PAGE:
To assist voters in their decision making on September 23, Labour needs to front up on the cost of their housing policies for rental property providers and their tenants.
In last week’s economic overview, BNZ Bank Economist, Tony Alexander, pointed to two Labour policies that he believes would lead to higher rental prices.
"Labour's policy mix has capacity to help constrain the pace of house price rises for lower-priced properties by boosting supply. But it will come at the price of higher rents" says Alexander.
Although Labour continues to say it isn't their policy, they have all but confirmed they will introduce a capital gains tax on all assets apart from the family home.
Alexander states that a capital gains tax means rental property owners will hold on to their properties for longer. "That means the policy will tend to place upward pressure on rents" says Alexander. Another tax change is ring fencing rental property losses, adding $4,084 per year to the cost of providing the average property as a rental home.
“And because negative gearing is usually only a short-lived situation for long-term investors be they large scale owners or small scale Mum and Dads, it is possible the policy will lead to less rental accommodation being built and made available,” says Alexander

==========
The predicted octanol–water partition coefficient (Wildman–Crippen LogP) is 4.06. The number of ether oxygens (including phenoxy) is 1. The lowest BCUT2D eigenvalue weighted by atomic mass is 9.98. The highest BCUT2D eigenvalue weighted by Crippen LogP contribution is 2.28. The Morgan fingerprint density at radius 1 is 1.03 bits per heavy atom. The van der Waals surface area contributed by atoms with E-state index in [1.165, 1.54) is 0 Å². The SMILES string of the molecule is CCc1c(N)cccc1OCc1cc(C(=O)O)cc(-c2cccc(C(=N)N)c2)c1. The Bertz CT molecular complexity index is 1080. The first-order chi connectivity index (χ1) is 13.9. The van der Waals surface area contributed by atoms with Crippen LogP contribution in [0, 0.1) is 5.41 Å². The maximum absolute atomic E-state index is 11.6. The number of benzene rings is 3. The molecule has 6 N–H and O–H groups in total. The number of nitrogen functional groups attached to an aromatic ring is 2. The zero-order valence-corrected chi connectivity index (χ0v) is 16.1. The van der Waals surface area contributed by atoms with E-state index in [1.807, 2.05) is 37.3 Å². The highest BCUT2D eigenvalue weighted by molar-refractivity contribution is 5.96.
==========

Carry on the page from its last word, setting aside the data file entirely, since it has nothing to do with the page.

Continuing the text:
Labour’s extension to National’s Minimum Standards law for rental property will require many properties to have insulation top ups costing thousands for a 5% increase in efficacy. The same policy will make heat pumps a requirement for every rental property regardless of whether this is the best source of heating or if it is what tenants want.
Labour has tried to offset the insulation and heating costs with a $2,000 grant. However they have not provided detail of how this grant will work. Current insulation grants have tended to double the price, meaning they effectively provided no benefit at all.
When proposing its desire to apply debt to income restrictions, the Reserve Bank stated that this would lead to a reduction of 9,000 rental properties. Labour must have completed similar modelling to assess the effect on rental property supply and rental price increases and these need to be shared with voters.
Families who are renting and the parents of children who are flatting deserve to hear from Labour how they are likely to be impacted by Labour’s policies.
Tony Alexander’s Weekly Overview can be found herecomments powered by Disqus